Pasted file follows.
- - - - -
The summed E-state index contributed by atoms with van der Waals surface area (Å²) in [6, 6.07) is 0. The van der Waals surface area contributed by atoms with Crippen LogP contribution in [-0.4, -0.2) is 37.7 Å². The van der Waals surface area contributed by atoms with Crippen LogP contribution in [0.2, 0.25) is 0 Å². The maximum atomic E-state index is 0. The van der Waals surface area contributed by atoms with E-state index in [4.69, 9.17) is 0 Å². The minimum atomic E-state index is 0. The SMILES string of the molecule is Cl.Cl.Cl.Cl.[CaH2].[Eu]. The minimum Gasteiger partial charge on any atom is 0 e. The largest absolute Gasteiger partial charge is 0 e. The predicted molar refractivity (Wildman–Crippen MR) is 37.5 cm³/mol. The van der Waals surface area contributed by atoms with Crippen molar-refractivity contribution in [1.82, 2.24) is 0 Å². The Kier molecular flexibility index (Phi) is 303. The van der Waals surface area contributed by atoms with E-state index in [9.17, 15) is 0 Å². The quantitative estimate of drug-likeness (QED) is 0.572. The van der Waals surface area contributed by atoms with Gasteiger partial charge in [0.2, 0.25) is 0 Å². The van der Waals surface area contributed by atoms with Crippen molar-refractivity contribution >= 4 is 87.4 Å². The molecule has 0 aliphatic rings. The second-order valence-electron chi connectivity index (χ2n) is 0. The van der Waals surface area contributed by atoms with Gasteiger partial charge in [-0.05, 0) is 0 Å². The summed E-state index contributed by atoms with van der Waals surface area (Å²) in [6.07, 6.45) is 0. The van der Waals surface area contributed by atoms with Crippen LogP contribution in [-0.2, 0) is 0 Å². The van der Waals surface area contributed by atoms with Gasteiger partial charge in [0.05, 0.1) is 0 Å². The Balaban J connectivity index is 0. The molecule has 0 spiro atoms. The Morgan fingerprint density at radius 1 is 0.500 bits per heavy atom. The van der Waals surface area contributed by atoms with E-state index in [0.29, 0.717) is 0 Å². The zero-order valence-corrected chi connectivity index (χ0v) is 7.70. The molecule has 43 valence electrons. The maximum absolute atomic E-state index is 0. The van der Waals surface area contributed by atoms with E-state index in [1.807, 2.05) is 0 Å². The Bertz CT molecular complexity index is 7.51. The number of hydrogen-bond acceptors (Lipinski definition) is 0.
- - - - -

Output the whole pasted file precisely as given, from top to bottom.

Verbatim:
The summed E-state index contributed by atoms with van der Waals surface area (Å²) in [6, 6.07) is 0. The van der Waals surface area contributed by atoms with Crippen LogP contribution in [-0.4, -0.2) is 37.7 Å². The van der Waals surface area contributed by atoms with Crippen LogP contribution in [0.2, 0.25) is 0 Å². The maximum atomic E-state index is 0. The van der Waals surface area contributed by atoms with E-state index in [4.69, 9.17) is 0 Å². The minimum atomic E-state index is 0. The SMILES string of the molecule is Cl.Cl.Cl.Cl.[CaH2].[Eu]. The minimum Gasteiger partial charge on any atom is 0 e. The largest absolute Gasteiger partial charge is 0 e. The predicted molar refractivity (Wildman–Crippen MR) is 37.5 cm³/mol. The van der Waals surface area contributed by atoms with Crippen molar-refractivity contribution in [1.82, 2.24) is 0 Å². The Kier molecular flexibility index (Phi) is 303. The van der Waals surface area contributed by atoms with E-state index in [9.17, 15) is 0 Å². The quantitative estimate of drug-likeness (QED) is 0.572. The van der Waals surface area contributed by atoms with Gasteiger partial charge in [0.2, 0.25) is 0 Å². The van der Waals surface area contributed by atoms with Crippen molar-refractivity contribution >= 4 is 87.4 Å². The molecule has 0 aliphatic rings. The second-order valence-electron chi connectivity index (χ2n) is 0. The van der Waals surface area contributed by atoms with Gasteiger partial charge in [-0.05, 0) is 0 Å². The summed E-state index contributed by atoms with van der Waals surface area (Å²) in [6.07, 6.45) is 0. The van der Waals surface area contributed by atoms with Crippen LogP contribution in [-0.2, 0) is 0 Å². The van der Waals surface area contributed by atoms with Gasteiger partial charge in [0.05, 0.1) is 0 Å². The Balaban J connectivity index is 0. The molecule has 0 spiro atoms. The Morgan fingerprint density at radius 1 is 0.500 bits per heavy atom. The van der Waals surface area contributed by atoms with E-state index in [0.29, 0.717) is 0 Å². The zero-order valence-corrected chi connectivity index (χ0v) is 7.70. The molecule has 43 valence electrons. The maximum absolute atomic E-state index is 0. The van der Waals surface area contributed by atoms with E-state index in [1.807, 2.05) is 0 Å². The Bertz CT molecular complexity index is 7.51. The number of hydrogen-bond acceptors (Lipinski definition) is 0.